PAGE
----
The money in our pockets doesn’t come in a single denomination. Along with the several denominations of paper bills, coins are normally an option too – especially useful for paying fractional parts of a bill.
Even for someone who doesn’t regularly carry cash, the idea that they might owe a quarter-dollar for a piece of candy probably isn’t too foreign. If they were asked to list their possible payment options for settling the debt, most would recognize they have plenty of choices. They can pay five nickels, or two dimes and a nickel, or a single quarter.
These denominations exist for convenience. A monetary system in which everyone always needed to carry around exact change in the smallest coin minted would be burdensome indeed. A system in which a large denomination was the only option would also be extremely inconvenient.
Well, with cryptocurrencies, there are no bills or coins to carry around. That doesn’t mean that discussing or even considering your money can’t get burdensome or inconvenient. This is especially true when the currency goes well beyond the two decimal places that most people are familiar with.
Few people would want the mental burden of having to relate that they paid one one-thousandth of a unit – or, worse still, of having to mentally sum the total purchase amount from twenty fractionally-priced items.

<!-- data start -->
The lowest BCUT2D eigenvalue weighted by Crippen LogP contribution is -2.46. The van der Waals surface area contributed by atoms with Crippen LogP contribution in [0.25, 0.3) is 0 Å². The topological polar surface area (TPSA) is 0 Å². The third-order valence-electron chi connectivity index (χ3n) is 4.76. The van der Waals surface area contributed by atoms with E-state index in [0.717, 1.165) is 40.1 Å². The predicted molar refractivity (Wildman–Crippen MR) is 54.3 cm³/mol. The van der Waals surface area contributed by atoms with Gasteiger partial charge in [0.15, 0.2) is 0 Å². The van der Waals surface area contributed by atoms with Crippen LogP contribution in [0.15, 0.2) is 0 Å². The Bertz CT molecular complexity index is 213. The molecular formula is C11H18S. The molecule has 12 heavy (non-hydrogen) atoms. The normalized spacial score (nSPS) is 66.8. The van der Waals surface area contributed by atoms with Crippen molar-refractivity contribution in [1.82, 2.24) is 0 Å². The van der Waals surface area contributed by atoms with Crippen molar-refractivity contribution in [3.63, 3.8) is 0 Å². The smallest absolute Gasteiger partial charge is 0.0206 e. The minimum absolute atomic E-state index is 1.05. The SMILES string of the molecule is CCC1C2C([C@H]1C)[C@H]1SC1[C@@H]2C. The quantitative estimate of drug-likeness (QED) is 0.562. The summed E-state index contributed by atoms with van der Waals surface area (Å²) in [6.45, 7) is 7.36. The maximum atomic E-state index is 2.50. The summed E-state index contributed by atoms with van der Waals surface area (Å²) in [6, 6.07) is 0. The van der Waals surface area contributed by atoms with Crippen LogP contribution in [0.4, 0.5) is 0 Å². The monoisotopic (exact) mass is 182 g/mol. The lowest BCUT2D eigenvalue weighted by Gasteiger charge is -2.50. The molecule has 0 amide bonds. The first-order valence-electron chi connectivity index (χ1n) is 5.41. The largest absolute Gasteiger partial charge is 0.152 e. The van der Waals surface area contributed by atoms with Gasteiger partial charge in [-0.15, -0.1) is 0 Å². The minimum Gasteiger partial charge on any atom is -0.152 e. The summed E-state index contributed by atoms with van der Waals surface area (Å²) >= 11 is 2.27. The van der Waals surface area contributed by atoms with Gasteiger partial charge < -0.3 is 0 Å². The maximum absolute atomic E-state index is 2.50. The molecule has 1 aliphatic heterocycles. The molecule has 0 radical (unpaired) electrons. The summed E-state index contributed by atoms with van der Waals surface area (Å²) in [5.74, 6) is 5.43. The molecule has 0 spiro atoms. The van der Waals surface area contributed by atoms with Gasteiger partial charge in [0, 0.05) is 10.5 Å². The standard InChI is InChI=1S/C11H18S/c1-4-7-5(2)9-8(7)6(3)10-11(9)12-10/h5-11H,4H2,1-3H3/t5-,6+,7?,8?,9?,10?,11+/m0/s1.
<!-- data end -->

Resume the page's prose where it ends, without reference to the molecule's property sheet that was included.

To be sure that users never have to think that hard unless they want to, forward-thinking cryptocurrencies have named denominations as a matter of convenience.
Here’s a list of common denominations from the Ethereum documentation:
As is often the case, this is a seemingly small detail that Ethereum has addressed more elegantly than its predecessor, Bitcoin.
Reference this comment from Vitalik Buterin on StackExchange.com:
… the goal of specifying suggestions for all of them was to have some schelling point on what to use for smaller denominations so that people could easily talk about varying quantities of ether regardless of whether the ETH price was $0.01, $10 or $100,000. In Bitcoin, the community is finding it hard to agree on a smaller denomination (though I suspect that the choice of 10^8 as the base denomination instead of something 10^3n also wasn’t helpful), and so we see people talking about 0.0037 BTC, etc all the time; this was what I wanted to avoid. “Millibitcoin” is hard to pronounce in a way that “finney” isn’t (also, do you really want to tell a cashier at a bank that you want to purchase “five hundred mETH”?).
TL;DR: A Gwei is a fraction of an Ether – the most commonly referenced unit when discussing Ethereum. You can call it a Gwei or you can call it a “shannon” – whatever you prefer.
Why did I choose Gwei for this site name?
…Because “Shannon” just didn’t fit me very well – so I went for the more technical unit description instead. Payments for interacting with the network (this cost is known as “gas”), are currently denominated in Gwei. This makes a Gwei a very useful unit for the Ethereum Platform. Being useful for the platform (via general education and spreading awareness) is also my goal here – so the name seemed apropos.
I’m passionate about blockchains. I’m excited about decentralization, autonomous organizations, cryptocurrencies, and uncensorable dApps.
I’m also overwhelmed – with questions about these cutting edge technologies. I want to understand the tech, the politics, and the implications of the blockchain revolution.
Most of all, I want to share what I discover – because broader understanding will lead to greater participation, more rapid adoption, and, subsequently, a better world.